New media applications such as virtual reality (VR) and 8K are introducing computing challenges from a resolution perspective and from a codec perspective. Combine that with the increasing ubiquity of cloud computing, and you have the perfect conditions for the evolution of better video technologies.Source: SMPTE.com
AT A GLANCE:
4K and 8K video and VR require so much computing power to handle the high resolutions and complex codecs that broadcasters are turning to cloud-based encoding, which can take advantage of both hardware and software solutions to handle the load.
Storage and broadcasting of HD video require a combination of appliance-based and software-based encoding, making cloud-based encoding, which utilizes both, the solution for the future.
As resolution has increased, the codecs have had to improve in efficiency just as quickly. Broadcasters are utilizing new and more complex codecs, such as AVC, HEVC (50% better than AVC), AV1 (equal to or better than HEVC) and VVC (still under development, but aiming to be 50% better than HEVC). Using these codecs, broadcasters can handle 4K, 8K and VR, “but because adaptive streaming requires multi-resolution synchronized encoding, the delivery of next-generation video codecs has become even more challenging.”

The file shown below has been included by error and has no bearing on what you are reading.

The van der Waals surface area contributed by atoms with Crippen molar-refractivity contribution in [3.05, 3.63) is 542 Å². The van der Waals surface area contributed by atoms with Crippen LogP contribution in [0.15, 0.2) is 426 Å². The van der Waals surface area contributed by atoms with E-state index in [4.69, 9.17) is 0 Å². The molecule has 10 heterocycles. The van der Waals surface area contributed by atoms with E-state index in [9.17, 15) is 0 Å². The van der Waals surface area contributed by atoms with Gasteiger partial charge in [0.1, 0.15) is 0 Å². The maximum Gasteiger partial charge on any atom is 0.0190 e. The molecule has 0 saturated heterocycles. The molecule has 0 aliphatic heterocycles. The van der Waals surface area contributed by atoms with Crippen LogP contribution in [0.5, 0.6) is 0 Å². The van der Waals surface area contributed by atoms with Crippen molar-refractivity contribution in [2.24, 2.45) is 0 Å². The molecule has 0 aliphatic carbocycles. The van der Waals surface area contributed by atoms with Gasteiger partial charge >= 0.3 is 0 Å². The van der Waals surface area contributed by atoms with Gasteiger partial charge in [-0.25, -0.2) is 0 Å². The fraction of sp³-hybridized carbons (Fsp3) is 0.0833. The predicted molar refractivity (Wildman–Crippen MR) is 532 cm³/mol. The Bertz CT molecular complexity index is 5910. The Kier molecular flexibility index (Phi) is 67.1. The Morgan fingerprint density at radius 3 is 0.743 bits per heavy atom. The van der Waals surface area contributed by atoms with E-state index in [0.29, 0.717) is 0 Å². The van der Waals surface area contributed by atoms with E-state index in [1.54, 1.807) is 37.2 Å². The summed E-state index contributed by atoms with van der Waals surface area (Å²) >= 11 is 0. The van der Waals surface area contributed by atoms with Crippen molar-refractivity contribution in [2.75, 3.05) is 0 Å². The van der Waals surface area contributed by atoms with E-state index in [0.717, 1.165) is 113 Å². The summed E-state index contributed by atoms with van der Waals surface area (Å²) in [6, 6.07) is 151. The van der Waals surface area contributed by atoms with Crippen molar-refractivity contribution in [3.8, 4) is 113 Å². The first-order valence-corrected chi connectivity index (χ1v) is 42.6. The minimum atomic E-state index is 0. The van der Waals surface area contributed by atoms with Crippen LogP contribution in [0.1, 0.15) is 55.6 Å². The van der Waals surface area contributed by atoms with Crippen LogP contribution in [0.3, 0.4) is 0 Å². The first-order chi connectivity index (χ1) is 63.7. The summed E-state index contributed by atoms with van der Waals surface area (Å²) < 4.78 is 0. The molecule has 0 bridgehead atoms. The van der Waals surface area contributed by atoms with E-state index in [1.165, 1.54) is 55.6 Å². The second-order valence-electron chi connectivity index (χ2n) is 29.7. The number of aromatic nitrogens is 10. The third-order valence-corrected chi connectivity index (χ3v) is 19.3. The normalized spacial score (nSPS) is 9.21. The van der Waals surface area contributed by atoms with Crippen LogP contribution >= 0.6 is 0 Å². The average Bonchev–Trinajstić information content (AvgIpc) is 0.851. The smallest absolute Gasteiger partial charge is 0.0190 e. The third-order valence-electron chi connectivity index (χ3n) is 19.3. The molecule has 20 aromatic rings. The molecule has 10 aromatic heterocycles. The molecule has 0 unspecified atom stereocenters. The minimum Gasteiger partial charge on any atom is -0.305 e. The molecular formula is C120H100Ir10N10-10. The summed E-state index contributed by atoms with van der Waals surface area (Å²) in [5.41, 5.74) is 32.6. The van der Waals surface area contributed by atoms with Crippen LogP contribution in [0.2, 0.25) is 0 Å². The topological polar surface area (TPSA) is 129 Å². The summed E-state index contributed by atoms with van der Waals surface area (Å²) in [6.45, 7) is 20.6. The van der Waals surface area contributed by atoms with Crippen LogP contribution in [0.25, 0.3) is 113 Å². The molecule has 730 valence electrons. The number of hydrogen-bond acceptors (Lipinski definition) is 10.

The complexity of each increasingly higher level of video resolution is the driving factor for the development of new and more dynamic technology. “UHD-1 [4K] is about 18 times as complex as HD, but the technologies required to cope with UHD-2 (8K) broadcasting and VR could be as much as 384 times as complex as HD.”
While encoding of UHD-1 for live broadcasting is possible, it is not practical just yet. “For a UHD-1 encoder, the video needs to be split into 10 tiles, each being mapped into one node. This creates some overhead in computation and the compression efficiency side, estimated to be about 15% versus single-frame encoding.”
Each new codec requires ever more computing power, making the management of on-site CPUs and GPUs unworkable. Cloud-based encoding is the way forward, allowing processing to be spread among as many different CPUs or even as many nodes as needed for shifting live broadcasting requirements. “The encoding of the most challenging content will preempt more cycles, with lower complexity channels using reduced quality requiring fewer cycles. This process is, of course, dynamic and changes in function based on evolving content complexity.”
With access to more computing resources, cloud-based encoding can handle each successively higher video resolution better than appliance-based solutions. This points towards broadcasting moving away from in-house hardware and software to leveraging the variable power and capacity of cloud service
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